The Ravens have defended the great Brady as well as anyone over the years. And they appeared on track to do it again, holding him to 3-of-9 passign for 29 yards on New England's first three drives. From that point on, Brady was 22-of-29 for 377 yards and three touchdowns.

At age 39, he's still a joy to watch — so decisive and precise on a wide variety of passes. The Ravens hit him seven times but as usual, he made some of his best throws in the teeth of pressure.

Only the most diehard NFL fans are deeply familiar with Chris Hogan, James White and Malcolm Mitchell. Yet Brady turned them all into significant threats against one of the league's best defenses.


The Patriots spread the Ravens out and forced their linebackers to cover from unfamiliar spots. Then Brady carved them up in the middle of the field.

As well as he played, the Ravens also gave him a huge gift in the fourth quarter when they had pulled within three points. Matt Elam, only in the game because Jimmy Smith and Jerraud Powers were hurt, allowed Hogan to run by him unimpeded for a 79-yard touchdown catch that essentially buried the Ravens. You give Brady that kind of look and he might as well be playing catch with his kids in the park.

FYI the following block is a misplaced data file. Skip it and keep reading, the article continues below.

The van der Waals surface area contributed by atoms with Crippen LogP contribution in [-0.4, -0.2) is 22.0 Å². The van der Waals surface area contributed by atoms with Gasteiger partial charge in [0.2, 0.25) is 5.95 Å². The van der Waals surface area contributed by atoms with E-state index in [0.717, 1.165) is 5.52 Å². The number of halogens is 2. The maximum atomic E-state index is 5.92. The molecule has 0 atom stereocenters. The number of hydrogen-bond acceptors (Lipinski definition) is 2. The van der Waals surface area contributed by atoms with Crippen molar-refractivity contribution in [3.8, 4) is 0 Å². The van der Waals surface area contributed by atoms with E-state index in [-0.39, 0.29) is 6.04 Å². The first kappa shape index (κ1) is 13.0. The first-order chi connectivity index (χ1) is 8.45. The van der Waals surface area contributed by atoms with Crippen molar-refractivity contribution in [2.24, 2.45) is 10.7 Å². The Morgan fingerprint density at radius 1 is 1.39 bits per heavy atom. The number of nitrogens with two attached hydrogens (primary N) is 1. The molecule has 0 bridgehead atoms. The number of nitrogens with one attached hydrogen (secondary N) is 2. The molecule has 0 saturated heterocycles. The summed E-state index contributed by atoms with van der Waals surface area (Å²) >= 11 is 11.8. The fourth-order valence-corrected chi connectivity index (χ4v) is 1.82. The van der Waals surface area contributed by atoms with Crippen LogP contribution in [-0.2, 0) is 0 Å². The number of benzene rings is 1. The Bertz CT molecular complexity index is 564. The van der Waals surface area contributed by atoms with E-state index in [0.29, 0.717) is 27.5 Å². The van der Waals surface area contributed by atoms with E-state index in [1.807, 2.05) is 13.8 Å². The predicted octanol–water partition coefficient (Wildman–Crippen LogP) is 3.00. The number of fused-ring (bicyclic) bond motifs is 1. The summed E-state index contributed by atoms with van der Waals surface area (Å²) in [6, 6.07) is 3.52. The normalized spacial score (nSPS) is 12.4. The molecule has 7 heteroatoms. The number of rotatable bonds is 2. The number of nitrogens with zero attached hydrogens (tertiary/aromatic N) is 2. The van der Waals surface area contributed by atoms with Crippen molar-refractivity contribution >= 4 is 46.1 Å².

Brady showed he was human in the second quarter when he inexplicably dumped a pass into double coverage as he was absorbing a hit from Lawrence Guy. Eric Weddle's interception in the end zone kept the Patriots from putting the game away right then and there.

But just as he did in the playoffs two years ago, Brady delivered like the inner-circle Hall of Famer he is. And that, combined with a clever scheme from Patriots offensive coordinator Josh McDaniels, was the difference.